Inflatable hot tubs are generally made of vinyl, nylon or plastic, and they are the most portable and least expensive spas available, retailing for $500 to $2000. They might be a good choice for those not ready to spend $4,000 or more on a more on an acrylic hot tub. Rising in popularity in recent years, these spas are manufactured by a number of companies, including Comfort Line, Sun Pleasure, DreamMaker, SportStuff, InstaSPA and Softub.
Advantages of this type of hot tub include easy installation -- most weigh less than 100 pounds and can be installed on pretty much any flat surface, indoors or out. Portable spas require no special plumbing -- you can just fill them with a hose. Many models also either fold up or snap apart, allowing them to be moved to new homes, or even to a friend's house for a party. Nearly all portable hot tubs can be plugged into a standard 110-volt wall outlet.
While convenient and less expensive, inflatable spas have quite a few drawbacks. They are not highly durable, and most come with limited or nonexistent warranties. In order to create the 'whirlpool' effect, portable space use blowers rather than water jets to create the bubbles. While this can feel nice, owners complain that the blowers are noisy.
The most consistent complaint about inflatable spas is that tub temperature drops fast when using the blower. By contrast, acrylic spas use hot-water jets, so water temperature is maintained. With a portable hot tub, owners say the tub temperature can drop four or five degrees in less than 30 minutes. It can also take hours for the hot tub's heater to bring the temperature up again. Other consumers complain of leaking or puncture after only a few uses. In addition, seating can be an issue, as these spas are confined to floor seating or very basic bench-type seating. For these reasons, portable hot tubs are usually best for one or two people who prefer short dips of 15 to 30 minutes rather than long soaks.
Energy costs can be tough to predict since it depends on your usage -- how often you run the heater and blower. We did read one review by an owner who kept the heater on full-time and used his inflatable tub for 15 minutes each day for a month. His resulting electric bill had tripled.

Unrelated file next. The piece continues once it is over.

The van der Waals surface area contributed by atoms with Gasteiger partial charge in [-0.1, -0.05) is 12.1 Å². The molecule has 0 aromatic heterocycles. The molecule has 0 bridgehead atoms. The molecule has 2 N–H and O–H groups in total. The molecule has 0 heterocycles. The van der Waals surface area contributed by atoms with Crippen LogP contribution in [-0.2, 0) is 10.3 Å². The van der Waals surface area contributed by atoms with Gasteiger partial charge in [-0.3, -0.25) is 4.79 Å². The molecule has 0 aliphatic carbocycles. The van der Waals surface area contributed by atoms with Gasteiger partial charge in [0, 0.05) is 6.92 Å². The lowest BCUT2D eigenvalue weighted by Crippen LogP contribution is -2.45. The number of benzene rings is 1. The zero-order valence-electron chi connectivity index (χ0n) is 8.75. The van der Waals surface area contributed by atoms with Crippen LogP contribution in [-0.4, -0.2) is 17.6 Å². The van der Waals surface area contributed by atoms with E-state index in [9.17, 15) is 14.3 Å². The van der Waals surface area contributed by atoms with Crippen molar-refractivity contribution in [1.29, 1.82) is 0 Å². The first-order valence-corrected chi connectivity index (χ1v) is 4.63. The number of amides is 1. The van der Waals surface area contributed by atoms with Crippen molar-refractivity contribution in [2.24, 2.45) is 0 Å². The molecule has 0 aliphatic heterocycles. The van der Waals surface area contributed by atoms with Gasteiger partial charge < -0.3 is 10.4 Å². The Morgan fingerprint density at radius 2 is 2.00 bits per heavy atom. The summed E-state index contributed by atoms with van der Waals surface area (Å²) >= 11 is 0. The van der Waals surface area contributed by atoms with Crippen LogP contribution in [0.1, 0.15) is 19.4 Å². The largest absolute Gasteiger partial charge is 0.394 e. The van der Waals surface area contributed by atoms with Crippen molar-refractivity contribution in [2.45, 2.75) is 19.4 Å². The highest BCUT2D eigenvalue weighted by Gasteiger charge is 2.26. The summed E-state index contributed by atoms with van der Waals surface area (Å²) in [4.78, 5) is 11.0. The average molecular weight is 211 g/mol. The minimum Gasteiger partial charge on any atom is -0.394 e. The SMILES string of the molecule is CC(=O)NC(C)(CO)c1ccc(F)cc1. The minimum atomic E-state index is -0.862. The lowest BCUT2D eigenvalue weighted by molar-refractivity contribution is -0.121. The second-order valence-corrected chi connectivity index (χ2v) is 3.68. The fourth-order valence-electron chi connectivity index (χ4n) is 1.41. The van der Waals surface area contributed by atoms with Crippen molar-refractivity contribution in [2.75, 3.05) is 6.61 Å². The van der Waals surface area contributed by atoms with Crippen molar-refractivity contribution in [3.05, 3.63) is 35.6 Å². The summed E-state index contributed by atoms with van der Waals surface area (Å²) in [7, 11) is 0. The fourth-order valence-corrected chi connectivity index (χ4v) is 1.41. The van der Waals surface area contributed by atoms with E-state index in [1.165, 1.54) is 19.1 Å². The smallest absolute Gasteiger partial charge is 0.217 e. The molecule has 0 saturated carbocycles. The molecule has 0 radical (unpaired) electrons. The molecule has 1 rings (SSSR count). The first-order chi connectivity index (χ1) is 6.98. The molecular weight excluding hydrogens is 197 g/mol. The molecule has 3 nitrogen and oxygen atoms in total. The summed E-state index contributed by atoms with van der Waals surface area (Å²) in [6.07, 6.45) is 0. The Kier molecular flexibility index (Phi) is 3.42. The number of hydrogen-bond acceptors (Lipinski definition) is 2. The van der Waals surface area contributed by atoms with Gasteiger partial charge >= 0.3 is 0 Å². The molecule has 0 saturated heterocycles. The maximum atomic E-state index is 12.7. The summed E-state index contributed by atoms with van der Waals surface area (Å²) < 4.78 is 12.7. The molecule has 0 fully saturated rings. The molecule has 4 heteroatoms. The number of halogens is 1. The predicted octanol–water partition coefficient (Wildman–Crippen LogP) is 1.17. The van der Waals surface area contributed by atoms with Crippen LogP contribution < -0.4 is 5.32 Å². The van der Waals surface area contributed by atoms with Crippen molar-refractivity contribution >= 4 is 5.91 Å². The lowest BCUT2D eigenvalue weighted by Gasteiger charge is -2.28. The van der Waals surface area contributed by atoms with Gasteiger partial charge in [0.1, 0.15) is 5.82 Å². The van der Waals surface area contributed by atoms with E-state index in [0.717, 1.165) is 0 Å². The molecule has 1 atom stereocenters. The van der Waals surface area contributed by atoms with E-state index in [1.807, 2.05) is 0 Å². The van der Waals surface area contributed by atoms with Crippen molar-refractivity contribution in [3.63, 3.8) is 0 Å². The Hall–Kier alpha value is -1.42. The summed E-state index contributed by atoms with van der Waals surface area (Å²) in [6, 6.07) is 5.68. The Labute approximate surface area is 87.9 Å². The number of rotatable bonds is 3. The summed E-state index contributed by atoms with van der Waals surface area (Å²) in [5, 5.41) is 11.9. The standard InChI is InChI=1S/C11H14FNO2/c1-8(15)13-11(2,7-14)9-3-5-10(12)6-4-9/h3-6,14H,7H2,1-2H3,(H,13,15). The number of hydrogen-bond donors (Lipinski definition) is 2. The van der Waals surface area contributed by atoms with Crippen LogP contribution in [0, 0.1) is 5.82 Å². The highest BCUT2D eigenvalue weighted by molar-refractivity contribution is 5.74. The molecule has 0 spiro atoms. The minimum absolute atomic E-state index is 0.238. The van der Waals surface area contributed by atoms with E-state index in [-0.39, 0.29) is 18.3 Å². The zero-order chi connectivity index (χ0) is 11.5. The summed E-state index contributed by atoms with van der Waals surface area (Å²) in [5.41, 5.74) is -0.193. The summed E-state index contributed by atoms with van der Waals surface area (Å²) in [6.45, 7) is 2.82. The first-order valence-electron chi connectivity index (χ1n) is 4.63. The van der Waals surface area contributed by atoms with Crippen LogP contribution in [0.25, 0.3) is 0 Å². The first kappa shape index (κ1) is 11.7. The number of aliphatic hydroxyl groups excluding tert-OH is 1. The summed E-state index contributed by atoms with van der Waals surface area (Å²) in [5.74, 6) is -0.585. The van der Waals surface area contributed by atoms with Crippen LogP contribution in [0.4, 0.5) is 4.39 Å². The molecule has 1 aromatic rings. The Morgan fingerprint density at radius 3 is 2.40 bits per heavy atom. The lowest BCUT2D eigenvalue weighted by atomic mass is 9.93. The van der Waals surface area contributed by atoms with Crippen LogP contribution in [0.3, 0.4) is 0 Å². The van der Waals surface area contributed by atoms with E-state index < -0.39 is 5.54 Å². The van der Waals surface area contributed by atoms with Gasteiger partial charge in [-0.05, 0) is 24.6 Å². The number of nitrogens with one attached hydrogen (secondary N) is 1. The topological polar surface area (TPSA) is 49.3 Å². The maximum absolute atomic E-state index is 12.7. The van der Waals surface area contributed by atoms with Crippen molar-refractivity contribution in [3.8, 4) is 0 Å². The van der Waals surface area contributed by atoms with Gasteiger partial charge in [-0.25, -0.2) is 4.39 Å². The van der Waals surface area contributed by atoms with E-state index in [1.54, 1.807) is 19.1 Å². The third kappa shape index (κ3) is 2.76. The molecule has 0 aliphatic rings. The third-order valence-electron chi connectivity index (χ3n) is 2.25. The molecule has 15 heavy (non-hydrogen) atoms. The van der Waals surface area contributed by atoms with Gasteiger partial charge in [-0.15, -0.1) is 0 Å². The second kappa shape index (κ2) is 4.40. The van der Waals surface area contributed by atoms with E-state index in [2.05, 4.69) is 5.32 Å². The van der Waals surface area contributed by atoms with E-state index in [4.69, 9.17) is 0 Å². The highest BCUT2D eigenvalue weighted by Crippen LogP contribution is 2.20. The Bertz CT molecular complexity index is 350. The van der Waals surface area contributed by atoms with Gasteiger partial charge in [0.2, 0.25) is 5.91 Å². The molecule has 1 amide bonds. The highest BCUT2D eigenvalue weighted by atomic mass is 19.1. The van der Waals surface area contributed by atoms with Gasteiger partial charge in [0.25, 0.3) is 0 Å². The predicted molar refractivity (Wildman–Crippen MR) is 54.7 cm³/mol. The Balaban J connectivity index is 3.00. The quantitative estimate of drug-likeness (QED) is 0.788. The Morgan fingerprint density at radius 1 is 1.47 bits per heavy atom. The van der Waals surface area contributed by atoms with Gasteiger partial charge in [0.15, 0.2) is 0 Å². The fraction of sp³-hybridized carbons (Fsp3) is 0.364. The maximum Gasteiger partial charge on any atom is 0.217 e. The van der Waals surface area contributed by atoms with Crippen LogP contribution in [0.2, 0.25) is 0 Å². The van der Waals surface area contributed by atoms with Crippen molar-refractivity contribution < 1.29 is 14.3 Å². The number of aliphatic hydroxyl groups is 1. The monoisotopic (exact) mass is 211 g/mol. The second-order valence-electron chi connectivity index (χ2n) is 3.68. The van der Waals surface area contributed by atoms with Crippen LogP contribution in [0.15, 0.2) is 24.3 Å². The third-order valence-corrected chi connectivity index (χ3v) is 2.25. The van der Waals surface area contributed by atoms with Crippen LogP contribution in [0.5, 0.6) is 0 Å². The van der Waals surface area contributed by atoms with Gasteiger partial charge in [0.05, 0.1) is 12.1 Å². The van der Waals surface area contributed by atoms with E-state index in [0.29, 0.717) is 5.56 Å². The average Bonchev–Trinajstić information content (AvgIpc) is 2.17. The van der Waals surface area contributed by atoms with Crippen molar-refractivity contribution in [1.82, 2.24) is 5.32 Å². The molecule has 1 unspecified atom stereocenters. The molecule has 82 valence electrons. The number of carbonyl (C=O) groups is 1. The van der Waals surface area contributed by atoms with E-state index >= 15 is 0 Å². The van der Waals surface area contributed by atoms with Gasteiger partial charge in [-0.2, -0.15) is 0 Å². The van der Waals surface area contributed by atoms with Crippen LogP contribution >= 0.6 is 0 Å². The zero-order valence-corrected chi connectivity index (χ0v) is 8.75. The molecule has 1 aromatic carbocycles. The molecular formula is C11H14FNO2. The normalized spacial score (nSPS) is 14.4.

The Comfort Line Spa-2-Go (*Est. $800) is a representative of this type of hot tub. This model seats four in a simple, round inflatable tub with no bench. About 125 air jets provide the bubbles. The hot tub is inflated using the same blower that later powers the air jets. We found very few owner-written reviews for any hot tubs, but about 15 owners have rated this model at Amazon.com. Most say it's nice for the low price. The complaints noted are common for this type of tub in general -- that it loses heat quickly when using the air blower. A few say that the blower is loud and that the eight-foot power cord is too short (it plugs into a 110-volt outlet and has a ground-fault circuit interrupter (CGFI) for safety).
A step-up model is the Comfort Line Spa-N-A-Box (*Est. $1,200) . This inflatable hot tubs works the same way as the cheaper Spa-2-Go, but the pricier version comes with a frame made of wood-look panels that slide together. You then insert the plastic liner. The panels give this tub a somewhat better look. Both models will heat water up to 105° Fahrenheit.
One crossover manufacturer among portable hot tubs is the DreamMaker Escape (*Est. $2,000) (*est. $2,000), a portable tub that isn't inflatable. It's made of molded plastic with basic jets, instead of a blower system, which makes it a bit more luxurious than an inflatable spa. It's also more expensive, but still cheaper than an acrylic hot tub.
As with any hot tub, you'll need to maintain the water in an inflatable or portable tub with chemicals to inhibit bacterial growth.